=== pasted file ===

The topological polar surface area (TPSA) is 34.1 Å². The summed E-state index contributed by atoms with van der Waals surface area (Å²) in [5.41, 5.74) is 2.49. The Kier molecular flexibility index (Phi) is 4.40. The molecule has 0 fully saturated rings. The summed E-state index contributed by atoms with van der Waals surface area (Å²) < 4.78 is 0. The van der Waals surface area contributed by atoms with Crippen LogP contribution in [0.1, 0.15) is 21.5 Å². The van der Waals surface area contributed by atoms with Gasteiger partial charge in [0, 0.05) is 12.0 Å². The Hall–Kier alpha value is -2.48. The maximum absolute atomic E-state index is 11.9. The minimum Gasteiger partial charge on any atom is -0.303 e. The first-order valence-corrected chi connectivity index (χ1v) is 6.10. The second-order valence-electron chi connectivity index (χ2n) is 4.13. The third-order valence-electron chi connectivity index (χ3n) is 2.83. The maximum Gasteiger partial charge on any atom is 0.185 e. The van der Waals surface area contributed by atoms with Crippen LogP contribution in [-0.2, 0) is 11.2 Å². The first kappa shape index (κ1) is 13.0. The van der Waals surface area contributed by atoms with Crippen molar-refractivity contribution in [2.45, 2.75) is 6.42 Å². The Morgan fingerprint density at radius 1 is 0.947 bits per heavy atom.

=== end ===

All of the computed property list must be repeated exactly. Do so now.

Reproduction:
The topological polar surface area (TPSA) is 34.1 Å². The summed E-state index contributed by atoms with van der Waals surface area (Å²) in [5.41, 5.74) is 2.49. The Kier molecular flexibility index (Phi) is 4.40. The molecule has 0 fully saturated rings. The summed E-state index contributed by atoms with van der Waals surface area (Å²) < 4.78 is 0. The van der Waals surface area contributed by atoms with Crippen LogP contribution in [0.1, 0.15) is 21.5 Å². The van der Waals surface area contributed by atoms with Gasteiger partial charge in [0, 0.05) is 12.0 Å². The Hall–Kier alpha value is -2.48. The maximum absolute atomic E-state index is 11.9. The minimum Gasteiger partial charge on any atom is -0.303 e. The first-order valence-corrected chi connectivity index (χ1v) is 6.10. The second-order valence-electron chi connectivity index (χ2n) is 4.13. The third-order valence-electron chi connectivity index (χ3n) is 2.83. The maximum Gasteiger partial charge on any atom is 0.185 e. The van der Waals surface area contributed by atoms with Crippen LogP contribution in [-0.2, 0) is 11.2 Å². The first kappa shape index (κ1) is 13.0. The van der Waals surface area contributed by atoms with Crippen molar-refractivity contribution in [2.45, 2.75) is 6.42 Å². The Morgan fingerprint density at radius 1 is 0.947 bits per heavy atom.